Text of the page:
As Above, So Below – USA, 2014


‘The only way out is down.’

As Above, So Below is 2014 American found footage horror feature film directed by John Erick Dowdle (The Poughkeepsie TapesQuarantineDevil) from a screenplay co-written with his brother Drew.

The Legendary Pictures movie stars Ben Feldman (Cloverfield, Friday the 13th, 2009), Edwin Hodge (All the Boys Love Mandy Lane, The Purge) and Perdita Weeks (The Cold Light of DayProwl).

Miles of twisting catacombs lie beneath the streets of Paris, the eternal home to countless souls. When a team of explorers ventures into the uncharted maze of bones, they uncover the dark secret that lies within this city of the dead…

as above, so below 2014 found footage paris catacombs


” …they splash some Freud into their mishmash of alchemy, Egyptology, Satanism and Dante. In addition to supernatural evil, the main characters must confront their own guilt about catastrophic past failings. It’s all too much. As Above, So Below is inherently absurd, but it would be somewhat less so had it fully committed to just one of its ridiculous premises.” Mark Jenkins, The Washington Post


” …the story would have played much better if the filming style weren’t so demanding of attention and generally wearisome. Referring back to [REC] for a moment, those filmmakers understood the need for viewers to pause, occasionally, and rest their eyes on stable images for a few minutes, in between the herking and the jerking. Here, there is no rest…” Peter Martin, Twitch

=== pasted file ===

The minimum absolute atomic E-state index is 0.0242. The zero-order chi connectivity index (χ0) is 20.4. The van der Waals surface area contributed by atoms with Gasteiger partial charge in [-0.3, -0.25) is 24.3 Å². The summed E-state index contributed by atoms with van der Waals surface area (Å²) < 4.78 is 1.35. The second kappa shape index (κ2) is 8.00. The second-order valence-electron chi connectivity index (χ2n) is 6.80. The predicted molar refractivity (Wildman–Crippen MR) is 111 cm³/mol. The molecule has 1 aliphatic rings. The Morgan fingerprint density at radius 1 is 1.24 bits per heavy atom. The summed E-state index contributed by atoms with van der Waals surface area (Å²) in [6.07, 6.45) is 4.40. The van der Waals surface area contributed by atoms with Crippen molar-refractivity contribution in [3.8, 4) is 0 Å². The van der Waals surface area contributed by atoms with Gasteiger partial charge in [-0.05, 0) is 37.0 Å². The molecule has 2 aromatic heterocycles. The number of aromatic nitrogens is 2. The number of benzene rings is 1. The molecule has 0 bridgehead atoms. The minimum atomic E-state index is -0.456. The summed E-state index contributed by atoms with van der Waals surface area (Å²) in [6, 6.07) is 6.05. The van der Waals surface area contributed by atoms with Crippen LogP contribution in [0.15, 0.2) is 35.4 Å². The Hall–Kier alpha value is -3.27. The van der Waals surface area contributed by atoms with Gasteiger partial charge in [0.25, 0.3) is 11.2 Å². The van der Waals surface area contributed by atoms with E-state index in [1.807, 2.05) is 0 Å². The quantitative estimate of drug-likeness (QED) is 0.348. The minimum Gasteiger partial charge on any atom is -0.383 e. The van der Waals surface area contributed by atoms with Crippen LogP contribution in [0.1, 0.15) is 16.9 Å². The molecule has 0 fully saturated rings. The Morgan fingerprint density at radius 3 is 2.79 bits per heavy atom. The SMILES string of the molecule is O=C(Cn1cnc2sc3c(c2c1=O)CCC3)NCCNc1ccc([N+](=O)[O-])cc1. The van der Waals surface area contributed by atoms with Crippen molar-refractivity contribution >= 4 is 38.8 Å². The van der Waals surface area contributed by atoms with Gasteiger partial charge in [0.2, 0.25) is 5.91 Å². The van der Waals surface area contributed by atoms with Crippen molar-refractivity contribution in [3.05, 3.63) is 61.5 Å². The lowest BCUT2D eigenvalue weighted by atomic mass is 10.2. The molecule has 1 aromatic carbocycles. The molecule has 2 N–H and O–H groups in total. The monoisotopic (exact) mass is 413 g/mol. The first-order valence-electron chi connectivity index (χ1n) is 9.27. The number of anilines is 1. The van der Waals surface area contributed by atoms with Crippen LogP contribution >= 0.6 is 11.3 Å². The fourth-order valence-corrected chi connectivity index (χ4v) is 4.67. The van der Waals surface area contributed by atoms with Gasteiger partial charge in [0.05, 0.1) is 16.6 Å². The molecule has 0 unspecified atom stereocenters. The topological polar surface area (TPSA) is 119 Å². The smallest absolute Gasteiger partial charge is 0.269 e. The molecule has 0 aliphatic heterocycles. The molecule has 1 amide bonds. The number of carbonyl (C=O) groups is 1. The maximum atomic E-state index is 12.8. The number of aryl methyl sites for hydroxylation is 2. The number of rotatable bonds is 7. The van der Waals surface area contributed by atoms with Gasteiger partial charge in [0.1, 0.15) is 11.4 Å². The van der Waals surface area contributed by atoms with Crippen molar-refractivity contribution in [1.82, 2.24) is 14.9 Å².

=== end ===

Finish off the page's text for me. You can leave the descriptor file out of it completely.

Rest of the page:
“There are moments of welcome tension amid the inchoate lunacy, but these in turn merely highlight why the rest of the film doesn’t work.” Bilge Ibiri, Vulture

“There are some interestingly contrived moments of claustrophobia and surreal lunacy, but this cliched and slightly hand-me-down script neither scares nor amuses very satisfyingly.” Peter Bradshaw, The Guardian


“Throughout, there are flickers of a scarier movie: one prepared to map this boneyard, with its wrong turns and false floors, altogether more rigorously. For precisely thirty seconds, as the camera fixes on the agonised face of a character trying to pass through a narrow crevice, the Dowdles evoke a comparable claustrophobia to Neil Marshall’s 2005 film, The Descent.” Mike McCahill, The Telegraph

“Yep, this is another film in which the crux of the horror is prior “sins” coming back to haunt people in the present, and you have to marvel at the coincidence of each one of the spelunkers having some sort of terrible tragedy in his or her history.” Ken Michaels, Fangoria

Official site



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